It's better if you start as you mean to go on. I have never ever picked up dirty clothes from the floor so my family know that if they want their clothes washed they have to put them in the laundry bin. I can see it's harder to introduce a new system at this stage and there will be huge resistance. Let's face it, most of us are lazy if we can get away with it.

Personally I wouldn't go for the "go on strike and do nothing" approach. I would be more inclined to withdraw my services slowly and gradually. eg if you see that you are running out of milk, don't make a big song and dance of it, just say "you're right, we have run out. No I didn't have time to get milk today".

In your original post you said "He said if I didnt want to do it I just mustnt and the house can just turn into a tip" - sounds like he was calling your bluff as he knew that you would crack and end up tidying up yourself. I'd be tempted to play double bluff and just let things deteriorate a bit.

ManicMother7777 · 02/06/2011 14:50

Try this: clear up after them but put all their c**p in their beds, plates, cups, glasses, wrappers, dirty clothes etc, they'll soon get annoyed with firstly being unable to get into bed, and secondly with a bed full of stinking socks and crumbs and damp with coke and beer drips.

Laquitar · 02/06/2011 15:23

Expat i hope you are right and that next generation girls wont go into a marriage with this type of man.

Where is OP?

BooyHoo · 02/06/2011 15:28

only read the OP and teh ages of teh dcs.

in yoru shoes OP i would move out. Im being serious. i would rent myself a room somewhere and let them get on with it.

selfish disprespectful people dont deserve to have dishes washed, uniformms ironed or beds made. let them fester in their own filth. i am being serious.

expatinscotland · 02/06/2011 15:33

Mine, too, Cognitive. And it took one time of my walking the walk - the toys went to Oxfam - for them to shape up.

No arguing, no shouting. The chart's on the wall. Don't do it, no star, no money, tough shit.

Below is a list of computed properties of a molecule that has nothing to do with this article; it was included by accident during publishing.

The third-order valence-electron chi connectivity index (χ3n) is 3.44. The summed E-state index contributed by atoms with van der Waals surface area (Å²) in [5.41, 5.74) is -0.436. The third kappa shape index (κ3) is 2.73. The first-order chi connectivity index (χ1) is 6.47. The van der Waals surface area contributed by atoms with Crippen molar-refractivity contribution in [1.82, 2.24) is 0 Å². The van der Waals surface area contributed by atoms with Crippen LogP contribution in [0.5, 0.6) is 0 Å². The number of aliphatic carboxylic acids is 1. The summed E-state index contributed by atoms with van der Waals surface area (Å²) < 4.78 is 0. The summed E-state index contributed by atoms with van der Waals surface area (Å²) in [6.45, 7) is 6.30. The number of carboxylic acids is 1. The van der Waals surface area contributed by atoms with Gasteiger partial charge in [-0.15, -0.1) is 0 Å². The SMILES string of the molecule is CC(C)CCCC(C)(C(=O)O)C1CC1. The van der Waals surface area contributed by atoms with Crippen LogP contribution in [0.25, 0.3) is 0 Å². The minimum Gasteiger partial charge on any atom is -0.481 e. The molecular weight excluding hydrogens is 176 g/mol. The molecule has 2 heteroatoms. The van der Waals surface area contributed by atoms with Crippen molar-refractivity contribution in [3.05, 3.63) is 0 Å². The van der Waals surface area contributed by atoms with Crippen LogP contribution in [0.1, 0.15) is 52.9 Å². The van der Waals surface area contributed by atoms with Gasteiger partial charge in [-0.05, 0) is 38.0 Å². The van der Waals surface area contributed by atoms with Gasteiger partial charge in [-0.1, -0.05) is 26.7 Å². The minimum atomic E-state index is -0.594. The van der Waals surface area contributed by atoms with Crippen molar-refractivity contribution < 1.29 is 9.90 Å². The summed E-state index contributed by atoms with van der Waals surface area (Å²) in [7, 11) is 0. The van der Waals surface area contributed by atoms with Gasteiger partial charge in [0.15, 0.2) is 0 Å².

I completely agree with Laquitar, it is my job to teach them to be responsible adults who do their faire share in life. You reap what you sow, you sow a lazy fucker who treats women like shite, good luck having grandchildren in this day and age, because my daughters already kick any such excuse for a man to the kerb. DD1 is only 7 and has a 'boyfriend' and once their finished playing, before it's time for him to go him, she tells him it's time for them to tidy up together or he won't be playing there anymore.

'This should be a joint decision between the adults in the household.'

It can't be because the husband and adult children don't give a shit.

I wouldn't go on strike, either. I'd find somewhere else to live, take the 12-year-old and leave 'em to their tip.

BIL's mate is already talking about how the ILs are getting old and once they go we 'need' to help BIL.

I'm not doing FA for him. Ever. I wouldn't if he were my own brother. Because he's a lazy, shiftless, ungrateful loser who expects people to dance round him.

Fuck that for a game of soldiers.

When the council comes to that house because rats and vermin are starting to invade the neighbouring house, it's none of my lookout.

He hates coming over here because DH doesn't let him sit on his backside and be brought cups of tea and snacks.

Good riddance.

PacificDogwood · 02/06/2011 15:48

Oh, I so agree this is not about them "helping" you, it's about them recognising their responsiblity in contributing to family life.
I hate this use of the word 'help' - it's on a par with a DH/DP 'babysitting' when he is looking after his own children...

Ticked, I really hope you are still around and that some of this is helpful and not just making you feel worse.